Slowing deposits to hurt credit quality of Saudi banks
The full year results of Saudi banks showed a sharp decline in deposit growth to 1 per cent last year compared to 12 per cent in 2014. In the context of sharp decline in oil prices lower deposit growth is credit negative for Saudi banks according to credit rating agency Moody's. Oil price declined by more than 75 per cent since June 2014 and a 14 per cent reduction in the 2016.
"Lower deposit growth will limit banks' capacity to lend and refinance existing borrowers and increase borrowing costs, which will reduce asset quality and drive increased provisioning costs for banks," said Olivier Panis, Senior Credit Officer at Moody's. During 2010-14, a time of high oil prices, Saudi banks had abundant low-cost liquidity.
As a result, banks increased their lending at a compound annual growth rate of 13 per cent. Access to non-interest bearing deposits also improved to 51 per cent of total assets from 42 per cent, leading to a decline in banks' cost of funding to 0.5 per cent in 2014 from 2.1 per cent in 2008, which supported domestic banks' return on assets of 2 per cent as of June 2015.
Moody's project the Brent price will average $33 per barrel in 2016 and $38 in 2017. The persistently low oil price is leading the Saudi government to report material fiscal deficits of 15 per cent in 2015 and a projected 12.7 per cent in 2016.
"Deficits will result in less government spending, a key engine of the Saudi economic growth, which in turn will contribute to a softening of Saudi Arabia's non-oil real GDP growth, which we forecast will fall to 2.8 per cent in 2016 from a 5.7 per cent average during 2010-15. Consequently, we expect lower profits and savings from the private sector to flow into the banking system," said Panis.
Data shows between June and November 2015, private-sector deposits fell by 3 per cent.
The deficits are also driving the government to draw on its reserves and deposits, and increase debt issuances, which were mostly subscribed by autonomous government-related entities in2015. These two factors explain the reduction in public-sector deposits placed with banks. Time and savings deposits from these sources fell by 13.6 per cent year-to-date as of November 2015.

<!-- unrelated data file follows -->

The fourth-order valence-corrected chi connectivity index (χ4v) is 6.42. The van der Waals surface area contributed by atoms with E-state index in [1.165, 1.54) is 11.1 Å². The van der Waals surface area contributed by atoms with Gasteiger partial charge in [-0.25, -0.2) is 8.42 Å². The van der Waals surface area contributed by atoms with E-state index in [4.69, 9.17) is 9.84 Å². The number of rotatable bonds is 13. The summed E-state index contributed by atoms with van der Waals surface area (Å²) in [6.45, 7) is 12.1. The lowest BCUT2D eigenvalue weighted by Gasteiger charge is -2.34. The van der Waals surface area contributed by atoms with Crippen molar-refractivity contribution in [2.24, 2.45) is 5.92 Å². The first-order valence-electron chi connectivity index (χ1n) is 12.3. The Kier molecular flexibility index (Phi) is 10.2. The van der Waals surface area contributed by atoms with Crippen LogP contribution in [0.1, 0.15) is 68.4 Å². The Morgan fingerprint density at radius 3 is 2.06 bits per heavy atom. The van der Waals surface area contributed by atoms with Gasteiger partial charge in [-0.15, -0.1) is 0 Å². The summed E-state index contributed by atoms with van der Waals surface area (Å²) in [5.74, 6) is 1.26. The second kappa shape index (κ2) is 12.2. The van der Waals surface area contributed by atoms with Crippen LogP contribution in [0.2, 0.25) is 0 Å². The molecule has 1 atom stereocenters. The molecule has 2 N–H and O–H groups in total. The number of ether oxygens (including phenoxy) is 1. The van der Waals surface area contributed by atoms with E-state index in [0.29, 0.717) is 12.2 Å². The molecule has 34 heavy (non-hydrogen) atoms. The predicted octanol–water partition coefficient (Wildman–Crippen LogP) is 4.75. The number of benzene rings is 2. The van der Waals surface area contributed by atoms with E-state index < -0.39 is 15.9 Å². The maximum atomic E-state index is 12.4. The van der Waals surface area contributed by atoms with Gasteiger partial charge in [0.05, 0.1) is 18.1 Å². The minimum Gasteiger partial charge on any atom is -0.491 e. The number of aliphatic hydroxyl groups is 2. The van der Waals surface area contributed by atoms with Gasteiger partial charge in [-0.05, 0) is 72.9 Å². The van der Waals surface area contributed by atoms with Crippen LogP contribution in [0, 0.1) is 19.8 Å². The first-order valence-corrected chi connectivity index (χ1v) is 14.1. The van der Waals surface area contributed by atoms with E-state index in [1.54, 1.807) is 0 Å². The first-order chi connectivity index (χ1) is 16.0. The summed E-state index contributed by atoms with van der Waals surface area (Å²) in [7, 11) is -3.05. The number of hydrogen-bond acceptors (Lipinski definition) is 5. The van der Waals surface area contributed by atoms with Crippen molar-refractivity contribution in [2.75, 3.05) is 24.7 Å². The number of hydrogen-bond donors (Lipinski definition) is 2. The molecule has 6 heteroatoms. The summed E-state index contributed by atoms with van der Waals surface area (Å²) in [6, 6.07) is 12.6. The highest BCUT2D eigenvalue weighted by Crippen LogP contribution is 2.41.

Moody's expect banks' muted deposit growth to moderate lending growth, with overall loan growth in 2016 falling to 5 per cent, the lowest since 2010, from 8 per cent in 2015.
The deposit-growth slowdown is also increasing banks' cost of funding, which reached a floor in 2014. While the noninterest-bearing deposits are expected to remain the main source of funding, their proportion is seen gradually decreasing in favour of more expensive term deposits and long-term borrowing. Combined with the possibility of rising interest rates in line with US rates banks will pass on the increased cost to the borrowers. This will help stabilise banks' profitability, but increase customers' borrowing costs.
Moody's expect a surge in cost of borrowing borrowings to result in increase in the ratio of nonperforming loans to gross loans increasing over the next 12 months to 2.5 per cent from 1.4 per cent as of June 2015 and provisioning costs to gradually increase.